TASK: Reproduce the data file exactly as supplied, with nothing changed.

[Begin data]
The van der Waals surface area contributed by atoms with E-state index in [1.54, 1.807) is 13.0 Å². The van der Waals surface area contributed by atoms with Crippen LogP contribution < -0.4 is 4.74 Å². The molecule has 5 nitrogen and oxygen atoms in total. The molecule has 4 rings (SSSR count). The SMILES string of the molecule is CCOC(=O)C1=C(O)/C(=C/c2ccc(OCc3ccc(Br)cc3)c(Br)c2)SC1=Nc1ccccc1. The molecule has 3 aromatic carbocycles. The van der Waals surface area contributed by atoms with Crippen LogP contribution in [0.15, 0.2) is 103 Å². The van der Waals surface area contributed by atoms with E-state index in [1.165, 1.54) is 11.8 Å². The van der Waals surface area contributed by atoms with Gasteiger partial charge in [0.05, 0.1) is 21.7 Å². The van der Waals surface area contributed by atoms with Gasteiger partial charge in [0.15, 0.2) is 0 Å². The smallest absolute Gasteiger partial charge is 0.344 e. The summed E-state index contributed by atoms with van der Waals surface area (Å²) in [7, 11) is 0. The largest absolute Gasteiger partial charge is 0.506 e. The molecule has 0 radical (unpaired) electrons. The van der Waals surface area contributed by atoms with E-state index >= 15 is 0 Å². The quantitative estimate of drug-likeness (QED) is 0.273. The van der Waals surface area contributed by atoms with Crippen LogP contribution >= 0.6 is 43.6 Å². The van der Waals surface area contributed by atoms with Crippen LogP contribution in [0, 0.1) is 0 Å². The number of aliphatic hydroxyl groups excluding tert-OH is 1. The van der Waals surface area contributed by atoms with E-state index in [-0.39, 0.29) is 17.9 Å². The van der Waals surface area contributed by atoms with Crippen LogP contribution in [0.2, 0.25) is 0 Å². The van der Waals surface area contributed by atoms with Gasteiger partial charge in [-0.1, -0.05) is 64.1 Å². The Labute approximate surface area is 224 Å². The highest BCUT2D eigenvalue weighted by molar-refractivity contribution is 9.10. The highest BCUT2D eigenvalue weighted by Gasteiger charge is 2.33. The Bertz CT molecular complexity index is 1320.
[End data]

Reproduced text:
The van der Waals surface area contributed by atoms with E-state index in [1.54, 1.807) is 13.0 Å². The van der Waals surface area contributed by atoms with Crippen LogP contribution < -0.4 is 4.74 Å². The molecule has 5 nitrogen and oxygen atoms in total. The molecule has 4 rings (SSSR count). The SMILES string of the molecule is CCOC(=O)C1=C(O)/C(=C/c2ccc(OCc3ccc(Br)cc3)c(Br)c2)SC1=Nc1ccccc1. The molecule has 3 aromatic carbocycles. The van der Waals surface area contributed by atoms with Crippen LogP contribution in [0.15, 0.2) is 103 Å². The van der Waals surface area contributed by atoms with E-state index in [1.165, 1.54) is 11.8 Å². The van der Waals surface area contributed by atoms with Gasteiger partial charge in [0.05, 0.1) is 21.7 Å². The van der Waals surface area contributed by atoms with Gasteiger partial charge in [0.15, 0.2) is 0 Å². The smallest absolute Gasteiger partial charge is 0.344 e. The summed E-state index contributed by atoms with van der Waals surface area (Å²) in [7, 11) is 0. The largest absolute Gasteiger partial charge is 0.506 e. The molecule has 0 radical (unpaired) electrons. The van der Waals surface area contributed by atoms with E-state index >= 15 is 0 Å². The quantitative estimate of drug-likeness (QED) is 0.273. The van der Waals surface area contributed by atoms with Crippen LogP contribution >= 0.6 is 43.6 Å². The van der Waals surface area contributed by atoms with Crippen LogP contribution in [0, 0.1) is 0 Å². The number of aliphatic hydroxyl groups excluding tert-OH is 1. The van der Waals surface area contributed by atoms with E-state index in [-0.39, 0.29) is 17.9 Å². The van der Waals surface area contributed by atoms with Crippen LogP contribution in [0.2, 0.25) is 0 Å². The van der Waals surface area contributed by atoms with Gasteiger partial charge in [-0.1, -0.05) is 64.1 Å². The Labute approximate surface area is 224 Å². The highest BCUT2D eigenvalue weighted by molar-refractivity contribution is 9.10. The highest BCUT2D eigenvalue weighted by Gasteiger charge is 2.33. The Bertz CT molecular complexity index is 1320.